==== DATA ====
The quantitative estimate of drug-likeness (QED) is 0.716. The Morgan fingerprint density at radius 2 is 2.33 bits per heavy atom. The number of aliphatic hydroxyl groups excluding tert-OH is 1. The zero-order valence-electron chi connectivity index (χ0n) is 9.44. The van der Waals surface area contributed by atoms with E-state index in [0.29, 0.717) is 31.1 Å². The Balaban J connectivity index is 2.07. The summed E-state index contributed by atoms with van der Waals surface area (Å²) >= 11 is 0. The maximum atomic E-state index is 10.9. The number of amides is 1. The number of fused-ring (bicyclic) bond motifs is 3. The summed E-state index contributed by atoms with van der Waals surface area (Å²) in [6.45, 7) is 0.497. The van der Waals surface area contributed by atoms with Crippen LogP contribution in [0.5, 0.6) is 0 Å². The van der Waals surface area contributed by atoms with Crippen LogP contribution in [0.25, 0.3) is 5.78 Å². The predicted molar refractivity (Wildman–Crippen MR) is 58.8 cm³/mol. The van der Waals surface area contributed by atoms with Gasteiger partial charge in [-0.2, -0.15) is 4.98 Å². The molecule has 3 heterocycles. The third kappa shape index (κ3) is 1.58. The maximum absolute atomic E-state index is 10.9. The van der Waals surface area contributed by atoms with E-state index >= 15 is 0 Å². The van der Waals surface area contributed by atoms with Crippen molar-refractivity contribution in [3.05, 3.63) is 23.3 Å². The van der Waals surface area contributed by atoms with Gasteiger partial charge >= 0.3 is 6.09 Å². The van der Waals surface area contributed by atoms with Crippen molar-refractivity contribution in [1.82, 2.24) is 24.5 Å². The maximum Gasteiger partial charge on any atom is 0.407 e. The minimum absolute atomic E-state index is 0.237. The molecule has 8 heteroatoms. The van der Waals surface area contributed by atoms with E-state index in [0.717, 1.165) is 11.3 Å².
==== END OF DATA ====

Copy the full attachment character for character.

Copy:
The quantitative estimate of drug-likeness (QED) is 0.716. The Morgan fingerprint density at radius 2 is 2.33 bits per heavy atom. The number of aliphatic hydroxyl groups excluding tert-OH is 1. The zero-order valence-electron chi connectivity index (χ0n) is 9.44. The van der Waals surface area contributed by atoms with E-state index in [0.29, 0.717) is 31.1 Å². The Balaban J connectivity index is 2.07. The summed E-state index contributed by atoms with van der Waals surface area (Å²) >= 11 is 0. The maximum atomic E-state index is 10.9. The number of amides is 1. The number of fused-ring (bicyclic) bond motifs is 3. The summed E-state index contributed by atoms with van der Waals surface area (Å²) in [6.45, 7) is 0.497. The van der Waals surface area contributed by atoms with Crippen LogP contribution in [0.5, 0.6) is 0 Å². The van der Waals surface area contributed by atoms with Crippen LogP contribution in [0.25, 0.3) is 5.78 Å². The predicted molar refractivity (Wildman–Crippen MR) is 58.8 cm³/mol. The van der Waals surface area contributed by atoms with Gasteiger partial charge in [-0.2, -0.15) is 4.98 Å². The molecule has 3 heterocycles. The third kappa shape index (κ3) is 1.58. The maximum absolute atomic E-state index is 10.9. The van der Waals surface area contributed by atoms with E-state index >= 15 is 0 Å². The van der Waals surface area contributed by atoms with Crippen molar-refractivity contribution in [3.05, 3.63) is 23.3 Å². The van der Waals surface area contributed by atoms with Gasteiger partial charge >= 0.3 is 6.09 Å². The van der Waals surface area contributed by atoms with Crippen molar-refractivity contribution in [1.82, 2.24) is 24.5 Å². The maximum Gasteiger partial charge on any atom is 0.407 e. The minimum absolute atomic E-state index is 0.237. The molecule has 8 heteroatoms. The van der Waals surface area contributed by atoms with E-state index in [0.717, 1.165) is 11.3 Å².